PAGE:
Tuesday, November 15, 2011

Flowing Ever Onward

Many many thanks for the kind notes after last week's post about the sixth anniversary of this little chunk of planet blog. It is a fine thing to be here among so many friends and kindred spirits - many deep gasshos (bows) for being here and along on this journey with Himself, Spencer and I and the gentle recording eye of the Pentax.

Perhaps such occasions should be marked by something special, a photograph, a painting, a cairn of stones heaped up somewhere in the wilds, a batch of scones, a pot of tea, a brand new right-out-of the box beeswax pillar candle, lighted and sending its radiance and and honey fragrance into the world. The best thing of all is what I did do - go out to the woods and just sit on a rock for an hour or two.

Impromptu zazen sessions in wild places are always good medicine. One can watch the great wide world in transcendent flowing movement, listen to the wind singing through the bare trees and water dancing its way along in the creek, feel the earth breathing deep and slow underneath the fallen leaves.  One can send her roots down into the good dark earth, harmonize her own breathing with the Old Wild Mother's and get back in tune with the elements, returning home later to go along as she has so far, but rested, easy of heart, quieter and at peace.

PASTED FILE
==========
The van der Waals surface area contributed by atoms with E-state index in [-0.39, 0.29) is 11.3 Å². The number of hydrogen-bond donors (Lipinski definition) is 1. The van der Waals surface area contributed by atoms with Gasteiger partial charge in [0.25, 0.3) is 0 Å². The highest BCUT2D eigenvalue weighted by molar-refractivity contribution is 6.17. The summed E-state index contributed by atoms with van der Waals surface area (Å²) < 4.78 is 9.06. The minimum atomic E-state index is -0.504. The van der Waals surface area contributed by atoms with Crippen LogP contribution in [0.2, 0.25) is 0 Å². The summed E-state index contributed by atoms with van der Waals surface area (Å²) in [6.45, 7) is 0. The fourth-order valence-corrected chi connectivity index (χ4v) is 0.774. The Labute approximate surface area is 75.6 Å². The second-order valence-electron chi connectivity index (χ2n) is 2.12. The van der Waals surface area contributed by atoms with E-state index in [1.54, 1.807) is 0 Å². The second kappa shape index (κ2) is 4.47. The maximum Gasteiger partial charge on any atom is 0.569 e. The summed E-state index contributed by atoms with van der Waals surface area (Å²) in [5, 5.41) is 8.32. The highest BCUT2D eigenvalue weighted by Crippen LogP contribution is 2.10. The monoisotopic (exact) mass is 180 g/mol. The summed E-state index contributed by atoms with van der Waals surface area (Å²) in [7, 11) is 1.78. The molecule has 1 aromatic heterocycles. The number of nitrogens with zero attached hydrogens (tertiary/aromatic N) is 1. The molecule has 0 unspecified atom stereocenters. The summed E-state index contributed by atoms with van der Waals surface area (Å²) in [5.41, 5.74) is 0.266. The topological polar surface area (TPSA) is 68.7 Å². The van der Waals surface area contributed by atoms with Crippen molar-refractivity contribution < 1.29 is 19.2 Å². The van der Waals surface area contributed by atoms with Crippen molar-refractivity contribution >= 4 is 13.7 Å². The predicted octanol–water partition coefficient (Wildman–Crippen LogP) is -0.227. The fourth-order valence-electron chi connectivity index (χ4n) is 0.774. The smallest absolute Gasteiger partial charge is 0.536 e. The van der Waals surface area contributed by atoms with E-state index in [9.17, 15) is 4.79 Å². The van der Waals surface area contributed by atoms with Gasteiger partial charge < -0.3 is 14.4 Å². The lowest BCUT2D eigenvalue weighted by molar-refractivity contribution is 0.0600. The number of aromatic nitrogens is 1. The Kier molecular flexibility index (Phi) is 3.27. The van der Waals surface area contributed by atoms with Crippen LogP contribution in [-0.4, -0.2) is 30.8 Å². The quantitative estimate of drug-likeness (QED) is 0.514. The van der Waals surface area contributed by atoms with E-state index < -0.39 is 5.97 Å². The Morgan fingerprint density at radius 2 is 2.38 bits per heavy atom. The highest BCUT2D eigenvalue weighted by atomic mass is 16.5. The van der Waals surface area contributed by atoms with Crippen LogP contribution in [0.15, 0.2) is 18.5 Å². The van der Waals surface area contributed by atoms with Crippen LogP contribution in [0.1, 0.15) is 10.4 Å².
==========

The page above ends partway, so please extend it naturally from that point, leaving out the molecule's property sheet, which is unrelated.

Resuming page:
No matter how I am feeling when I set out on another wild ramble, I always come back feeling refreshed and renewed, as bright and shiny as a brand new copper penny. Billy Collins captured the feeling beautifully.

The best time is late afternoon
when the sun strobes through
the columns of trees as you are hiking up,
and when you find an agreeable rock
to sit on, you will be able to see
the light pouring down into the woods
and breaking into the shapes and tones
of things and you will hear nothing
but a sprig of birdsong or the leafy
falling of a cone or nut through the trees,
and if this is your day you might even
spot a hare or feel the wing-beats of geese
driving overhead toward some destination.

But it is hard to speak of these things
how the voices of light enter the body
and begin to recite their stories
how the earth holds us painfully against
its breast made of humus and brambles
how we who will soon be gone regard
the entities that continue to return
greener than ever, spring water flowing
through a meadow and the shadows of clouds
passing over the hills and the ground
where we stand in the tremble of thought
taking the vast outside into ourselves.

Billy Collins
(From Directions in The Art of Drowning)


Mystic Meandering said...

ahhhh - "...sitting on a rock in the woods..." A fellow forest traveler! :) I miss it actually, surrounded by suburbia. Need to connect to The Rhythm again. I remember the strobing sun and dancing shadows through the trees... Such sweetness. Beautiful poem and *extraordinary* photo!

Guy said...

Hi Cate

A wonderful photo and a lovely post, your shots of water are always great. I have read lots of Collins but never really thought of him as someone interested in Nature. You found the perfect poem. I also wanted to thank you for your comments on my Blue Jay post I saw it in my mailbox rather than on the blog.

All the best.

georgia b. said...

wow! gorgeous photo! happy six-year bloggoversary!

"when the sun strobes through..."
i love that!
the words... and the thing itself.
one of my favorite sights.

Sky said...

love, love, love it!